Tokyo was filled with young people and I hear they are trying to discourage/pay people not to move there. One smaller town we visited outside Tokyo was a ghost town very eery.
    If history is a lesson don’t count them out.

    • Japan is a strange country. It is losing workforce, because of the long-term low birth rates. It is using more robots than other countries, keeping new jobs down. But it really needs jobs for the many people it has (including older people without pensions), so there are a lot of make-work jobs, just to keep people busy. Some of these make-work jobs are paid for by Japan’s government debt.

  6. Trump Interior Secretary Zinke resigns amid ethics probes – “Surrounding himself with former lobbyists, it quickly became clear that Ryan Zinke was a pawn for the oil and gas industry”

    Guess it is time to throw out the trash?

  7. A federal court has vacated an environmental permit that would have allowed The Atlantic Coast Pipeline to cross two national forests, according to a court opinion filed Thursday with the Fourth Circuit Court of Appeals.

    The opinion quotes Dr. Seuss’ The Lorax, saying: “We trust the United States Forest Service to ‘speak for the trees, for the trees have no tongues.’ ” A review of the permit records led the court to decide that the Forest Service “abdicated its responsibility to preserve national forest resources.”

    “This conclusion is particularly informed by the Forest Service’s serious environmental concerns that were suddenly, and mysteriously, assuaged in time to meet a private pipeline company’s deadlines,” the opinion reads.

  8. hi everyone, theparty in ChCh has already started and we weill be eating steak for Xmas and controlling hydropower and giving ourselves pleasure during slaughter. Fast Eddy i love you bud but stading on one’s feet corwing glory of the last battle is better than a rock wall. i will be the marauder who tires to steal your veges unless you feed me with whiskey, i always rememebr that invitation to yoour last days party and i’ll be trunign up in a subaru or a toyota landcruiser methinks cause i knows where you live…. tee hee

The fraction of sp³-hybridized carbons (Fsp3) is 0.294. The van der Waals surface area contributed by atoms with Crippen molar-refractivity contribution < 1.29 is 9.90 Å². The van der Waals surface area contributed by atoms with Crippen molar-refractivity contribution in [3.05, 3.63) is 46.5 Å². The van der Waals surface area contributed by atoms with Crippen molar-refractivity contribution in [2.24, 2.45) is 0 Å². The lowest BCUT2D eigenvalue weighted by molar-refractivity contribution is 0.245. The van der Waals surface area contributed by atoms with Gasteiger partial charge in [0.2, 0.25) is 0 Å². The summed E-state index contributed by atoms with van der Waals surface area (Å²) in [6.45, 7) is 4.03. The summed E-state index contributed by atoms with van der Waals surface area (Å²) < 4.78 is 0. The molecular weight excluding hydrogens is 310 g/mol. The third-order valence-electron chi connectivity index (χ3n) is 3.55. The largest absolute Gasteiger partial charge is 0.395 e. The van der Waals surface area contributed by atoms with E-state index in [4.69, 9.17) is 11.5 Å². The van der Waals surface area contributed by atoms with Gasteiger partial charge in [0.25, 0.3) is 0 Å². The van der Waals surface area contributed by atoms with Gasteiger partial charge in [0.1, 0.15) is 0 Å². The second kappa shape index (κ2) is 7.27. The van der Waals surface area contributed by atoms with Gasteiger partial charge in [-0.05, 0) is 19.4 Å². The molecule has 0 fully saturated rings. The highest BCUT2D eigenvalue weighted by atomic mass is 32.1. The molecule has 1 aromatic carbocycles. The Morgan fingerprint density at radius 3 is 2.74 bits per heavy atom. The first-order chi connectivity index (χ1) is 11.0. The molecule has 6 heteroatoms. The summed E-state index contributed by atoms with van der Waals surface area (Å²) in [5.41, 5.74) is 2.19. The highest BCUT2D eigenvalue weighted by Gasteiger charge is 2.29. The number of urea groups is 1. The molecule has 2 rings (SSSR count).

9. “Economist Xiang Songzuo talked abt how Chinese economy could tank soon, due to wrong policies, delayed reforms & trade war. He said “a very important institute” in China just predicted in an internal report the growth in 2018 is 1.67%, or negative.”

    • Someone I talked to at the conference last week said that the situation was much worse in China than what is being reported in the press. The group he works for has cut back from 9 offices in China to 3, because of the fall off in demand.

  10. https://www.google.com/search?source=hp&ei=Ug0YXLW9K9G7tgWT356gDg&q=dow&btnK=Google+Search&oq=dow&gs_l=psy-ab.3..35i39l2j0i131l2j0l3j0i131l2j0.3616.4318..5315…0.0..0.258.713.0j3j1……0….1..gws-wiz…..0.zAZKOGUtEcQ

    Ok, by Trump’s own declaration back in 2015, any standing president that has two days in a row totaling 1,000 pts. or more down on the stock market, should be impeached. On Friday Dec. 14th it went down 499 pts. Today the next day of trading, call it day #2, it went down a little over 500 pts. which is over 1,000 pts down in two days. Therefore Trump should be impeached and he should call for it himself.

    Since Oct. 3rd, 2018 when the Dow was at 26,828 it has fallen now to 23,600, a fall of THREE THOUSAND TWO HUNDRED AND TWENTY EIGHT POINTS ON THE DOW (-3228).

    • Just joking around about impeachment, with the greater point being why is the plunge protection not working for the US stock market? Maybe they’re losing control.

      • Maybe they need to shake more off the producers retirement accounts. Can’t let the worker bees retire.